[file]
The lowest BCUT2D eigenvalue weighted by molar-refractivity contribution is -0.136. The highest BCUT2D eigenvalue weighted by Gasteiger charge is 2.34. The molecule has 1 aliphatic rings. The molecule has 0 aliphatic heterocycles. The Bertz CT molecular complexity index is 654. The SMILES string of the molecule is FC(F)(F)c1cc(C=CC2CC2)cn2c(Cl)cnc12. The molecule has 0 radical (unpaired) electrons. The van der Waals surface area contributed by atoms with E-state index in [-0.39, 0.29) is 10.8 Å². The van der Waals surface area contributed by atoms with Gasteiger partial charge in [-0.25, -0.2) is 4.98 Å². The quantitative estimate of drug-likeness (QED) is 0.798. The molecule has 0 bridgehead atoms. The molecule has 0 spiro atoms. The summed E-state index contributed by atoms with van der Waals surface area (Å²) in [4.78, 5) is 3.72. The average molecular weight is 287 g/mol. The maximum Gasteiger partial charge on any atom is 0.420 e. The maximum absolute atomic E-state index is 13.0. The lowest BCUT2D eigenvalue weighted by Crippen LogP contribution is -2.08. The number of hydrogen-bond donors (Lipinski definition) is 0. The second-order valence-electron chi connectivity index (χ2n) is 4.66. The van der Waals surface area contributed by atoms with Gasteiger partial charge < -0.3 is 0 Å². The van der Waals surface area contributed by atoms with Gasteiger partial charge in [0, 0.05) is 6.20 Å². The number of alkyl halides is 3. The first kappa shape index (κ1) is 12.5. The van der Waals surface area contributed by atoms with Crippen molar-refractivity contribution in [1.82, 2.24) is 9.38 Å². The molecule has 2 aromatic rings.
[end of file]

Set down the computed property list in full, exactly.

The lowest BCUT2D eigenvalue weighted by molar-refractivity contribution is -0.136. The highest BCUT2D eigenvalue weighted by Gasteiger charge is 2.34. The molecule has 1 aliphatic rings. The molecule has 0 aliphatic heterocycles. The Bertz CT molecular complexity index is 654. The SMILES string of the molecule is FC(F)(F)c1cc(C=CC2CC2)cn2c(Cl)cnc12. The molecule has 0 radical (unpaired) electrons. The van der Waals surface area contributed by atoms with E-state index in [-0.39, 0.29) is 10.8 Å². The van der Waals surface area contributed by atoms with Gasteiger partial charge in [-0.25, -0.2) is 4.98 Å². The quantitative estimate of drug-likeness (QED) is 0.798. The molecule has 0 bridgehead atoms. The molecule has 0 spiro atoms. The summed E-state index contributed by atoms with van der Waals surface area (Å²) in [4.78, 5) is 3.72. The average molecular weight is 287 g/mol. The maximum Gasteiger partial charge on any atom is 0.420 e. The maximum absolute atomic E-state index is 13.0. The lowest BCUT2D eigenvalue weighted by Crippen LogP contribution is -2.08. The number of hydrogen-bond donors (Lipinski definition) is 0. The second-order valence-electron chi connectivity index (χ2n) is 4.66. The van der Waals surface area contributed by atoms with Gasteiger partial charge < -0.3 is 0 Å². The van der Waals surface area contributed by atoms with Gasteiger partial charge in [0, 0.05) is 6.20 Å². The number of alkyl halides is 3. The first kappa shape index (κ1) is 12.5. The van der Waals surface area contributed by atoms with Crippen molar-refractivity contribution in [1.82, 2.24) is 9.38 Å². The molecule has 2 aromatic rings.